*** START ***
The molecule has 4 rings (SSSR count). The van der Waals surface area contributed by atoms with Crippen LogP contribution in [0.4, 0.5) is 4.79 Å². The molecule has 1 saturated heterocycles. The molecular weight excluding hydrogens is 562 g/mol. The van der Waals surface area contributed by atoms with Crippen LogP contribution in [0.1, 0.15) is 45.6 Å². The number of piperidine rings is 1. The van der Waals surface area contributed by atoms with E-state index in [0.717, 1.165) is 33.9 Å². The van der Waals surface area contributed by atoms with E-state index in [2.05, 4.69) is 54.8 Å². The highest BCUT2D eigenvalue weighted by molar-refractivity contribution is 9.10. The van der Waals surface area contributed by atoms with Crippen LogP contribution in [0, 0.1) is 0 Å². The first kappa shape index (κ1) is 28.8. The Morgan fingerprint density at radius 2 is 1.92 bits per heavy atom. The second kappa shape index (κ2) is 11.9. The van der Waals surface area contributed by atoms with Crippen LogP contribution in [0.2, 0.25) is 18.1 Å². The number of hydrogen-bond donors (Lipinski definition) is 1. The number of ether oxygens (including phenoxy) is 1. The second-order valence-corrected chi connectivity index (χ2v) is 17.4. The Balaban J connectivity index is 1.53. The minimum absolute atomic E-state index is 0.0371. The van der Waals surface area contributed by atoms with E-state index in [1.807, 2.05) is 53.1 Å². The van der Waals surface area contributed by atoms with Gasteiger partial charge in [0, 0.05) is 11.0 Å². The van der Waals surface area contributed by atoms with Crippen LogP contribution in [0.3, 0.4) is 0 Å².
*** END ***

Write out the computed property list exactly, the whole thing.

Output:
The molecule has 4 rings (SSSR count). The van der Waals surface area contributed by atoms with Crippen LogP contribution in [0.4, 0.5) is 4.79 Å². The molecule has 1 saturated heterocycles. The molecular weight excluding hydrogens is 562 g/mol. The van der Waals surface area contributed by atoms with Crippen LogP contribution in [0.1, 0.15) is 45.6 Å². The number of piperidine rings is 1. The van der Waals surface area contributed by atoms with E-state index in [0.717, 1.165) is 33.9 Å². The van der Waals surface area contributed by atoms with E-state index in [2.05, 4.69) is 54.8 Å². The highest BCUT2D eigenvalue weighted by molar-refractivity contribution is 9.10. The van der Waals surface area contributed by atoms with Crippen LogP contribution in [0, 0.1) is 0 Å². The first kappa shape index (κ1) is 28.8. The Morgan fingerprint density at radius 2 is 1.92 bits per heavy atom. The second kappa shape index (κ2) is 11.9. The van der Waals surface area contributed by atoms with Crippen LogP contribution in [0.2, 0.25) is 18.1 Å². The number of hydrogen-bond donors (Lipinski definition) is 1. The number of ether oxygens (including phenoxy) is 1. The second-order valence-corrected chi connectivity index (χ2v) is 17.4. The Balaban J connectivity index is 1.53. The minimum absolute atomic E-state index is 0.0371. The van der Waals surface area contributed by atoms with E-state index in [1.807, 2.05) is 53.1 Å². The van der Waals surface area contributed by atoms with Gasteiger partial charge in [0, 0.05) is 11.0 Å². The van der Waals surface area contributed by atoms with Crippen LogP contribution in [0.3, 0.4) is 0 Å².